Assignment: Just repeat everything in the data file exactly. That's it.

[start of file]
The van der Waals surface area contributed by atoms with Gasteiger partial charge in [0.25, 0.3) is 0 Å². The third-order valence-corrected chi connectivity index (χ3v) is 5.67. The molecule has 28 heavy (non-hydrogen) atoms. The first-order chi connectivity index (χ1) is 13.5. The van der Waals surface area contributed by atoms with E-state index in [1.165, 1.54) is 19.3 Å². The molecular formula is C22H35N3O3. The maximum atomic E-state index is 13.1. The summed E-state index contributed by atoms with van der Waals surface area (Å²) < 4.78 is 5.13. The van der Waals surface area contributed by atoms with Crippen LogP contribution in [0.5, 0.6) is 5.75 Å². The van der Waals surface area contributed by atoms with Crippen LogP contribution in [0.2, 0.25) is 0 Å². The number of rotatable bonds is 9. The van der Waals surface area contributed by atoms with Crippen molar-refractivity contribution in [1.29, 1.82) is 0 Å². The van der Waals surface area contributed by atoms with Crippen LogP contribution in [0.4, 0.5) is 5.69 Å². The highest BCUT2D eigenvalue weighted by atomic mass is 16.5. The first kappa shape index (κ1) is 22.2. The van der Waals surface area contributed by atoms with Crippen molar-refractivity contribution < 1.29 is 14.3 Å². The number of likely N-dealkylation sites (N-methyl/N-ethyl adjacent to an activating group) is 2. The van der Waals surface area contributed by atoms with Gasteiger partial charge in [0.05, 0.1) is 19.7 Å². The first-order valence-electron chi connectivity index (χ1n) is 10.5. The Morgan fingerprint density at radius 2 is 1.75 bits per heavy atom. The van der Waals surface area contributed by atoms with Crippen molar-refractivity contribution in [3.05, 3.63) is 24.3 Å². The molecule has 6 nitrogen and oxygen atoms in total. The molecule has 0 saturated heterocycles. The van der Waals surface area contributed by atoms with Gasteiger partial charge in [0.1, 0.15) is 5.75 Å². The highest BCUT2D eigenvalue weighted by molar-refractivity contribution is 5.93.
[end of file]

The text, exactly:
The van der Waals surface area contributed by atoms with Gasteiger partial charge in [0.25, 0.3) is 0 Å². The third-order valence-corrected chi connectivity index (χ3v) is 5.67. The molecule has 28 heavy (non-hydrogen) atoms. The first-order chi connectivity index (χ1) is 13.5. The van der Waals surface area contributed by atoms with E-state index in [1.165, 1.54) is 19.3 Å². The molecular formula is C22H35N3O3. The maximum atomic E-state index is 13.1. The summed E-state index contributed by atoms with van der Waals surface area (Å²) < 4.78 is 5.13. The van der Waals surface area contributed by atoms with Crippen LogP contribution in [0.5, 0.6) is 5.75 Å². The van der Waals surface area contributed by atoms with Crippen LogP contribution in [0.2, 0.25) is 0 Å². The number of rotatable bonds is 9. The van der Waals surface area contributed by atoms with Crippen molar-refractivity contribution in [1.29, 1.82) is 0 Å². The van der Waals surface area contributed by atoms with Crippen LogP contribution in [0.4, 0.5) is 5.69 Å². The highest BCUT2D eigenvalue weighted by atomic mass is 16.5. The first kappa shape index (κ1) is 22.2. The van der Waals surface area contributed by atoms with Crippen molar-refractivity contribution < 1.29 is 14.3 Å². The number of likely N-dealkylation sites (N-methyl/N-ethyl adjacent to an activating group) is 2. The van der Waals surface area contributed by atoms with Gasteiger partial charge in [0.05, 0.1) is 19.7 Å². The first-order valence-electron chi connectivity index (χ1n) is 10.5. The Morgan fingerprint density at radius 2 is 1.75 bits per heavy atom. The van der Waals surface area contributed by atoms with Crippen molar-refractivity contribution in [3.05, 3.63) is 24.3 Å². The molecule has 6 nitrogen and oxygen atoms in total. The molecule has 0 saturated heterocycles. The van der Waals surface area contributed by atoms with Gasteiger partial charge in [0.1, 0.15) is 5.75 Å². The highest BCUT2D eigenvalue weighted by molar-refractivity contribution is 5.93.